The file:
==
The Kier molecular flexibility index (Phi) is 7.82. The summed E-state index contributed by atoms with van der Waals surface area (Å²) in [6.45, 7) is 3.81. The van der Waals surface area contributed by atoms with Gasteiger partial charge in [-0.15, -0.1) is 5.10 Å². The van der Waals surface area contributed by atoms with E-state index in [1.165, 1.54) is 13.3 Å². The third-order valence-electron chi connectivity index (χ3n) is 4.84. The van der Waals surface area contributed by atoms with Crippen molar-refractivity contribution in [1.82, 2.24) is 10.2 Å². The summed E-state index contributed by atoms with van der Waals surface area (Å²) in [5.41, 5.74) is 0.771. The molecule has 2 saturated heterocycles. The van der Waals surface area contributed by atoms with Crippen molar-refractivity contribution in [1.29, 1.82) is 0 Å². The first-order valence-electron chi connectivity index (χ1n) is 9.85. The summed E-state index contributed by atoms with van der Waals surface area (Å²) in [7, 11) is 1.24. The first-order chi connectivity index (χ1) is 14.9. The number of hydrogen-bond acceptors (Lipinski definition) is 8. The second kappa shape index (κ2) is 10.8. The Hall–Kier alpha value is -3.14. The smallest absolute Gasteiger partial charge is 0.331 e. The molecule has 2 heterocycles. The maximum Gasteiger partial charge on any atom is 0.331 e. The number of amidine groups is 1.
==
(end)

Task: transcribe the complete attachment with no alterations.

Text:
The Kier molecular flexibility index (Phi) is 7.82. The summed E-state index contributed by atoms with van der Waals surface area (Å²) in [6.45, 7) is 3.81. The van der Waals surface area contributed by atoms with Gasteiger partial charge in [-0.15, -0.1) is 5.10 Å². The van der Waals surface area contributed by atoms with E-state index in [1.165, 1.54) is 13.3 Å². The third-order valence-electron chi connectivity index (χ3n) is 4.84. The van der Waals surface area contributed by atoms with Crippen molar-refractivity contribution in [1.82, 2.24) is 10.2 Å². The summed E-state index contributed by atoms with van der Waals surface area (Å²) in [5.41, 5.74) is 0.771. The molecule has 2 saturated heterocycles. The van der Waals surface area contributed by atoms with Crippen molar-refractivity contribution in [1.29, 1.82) is 0 Å². The first-order valence-electron chi connectivity index (χ1n) is 9.85. The summed E-state index contributed by atoms with van der Waals surface area (Å²) in [7, 11) is 1.24. The first-order chi connectivity index (χ1) is 14.9. The number of hydrogen-bond acceptors (Lipinski definition) is 8. The second kappa shape index (κ2) is 10.8. The Hall–Kier alpha value is -3.14. The smallest absolute Gasteiger partial charge is 0.331 e. The molecule has 2 heterocycles. The maximum Gasteiger partial charge on any atom is 0.331 e. The number of amidine groups is 1.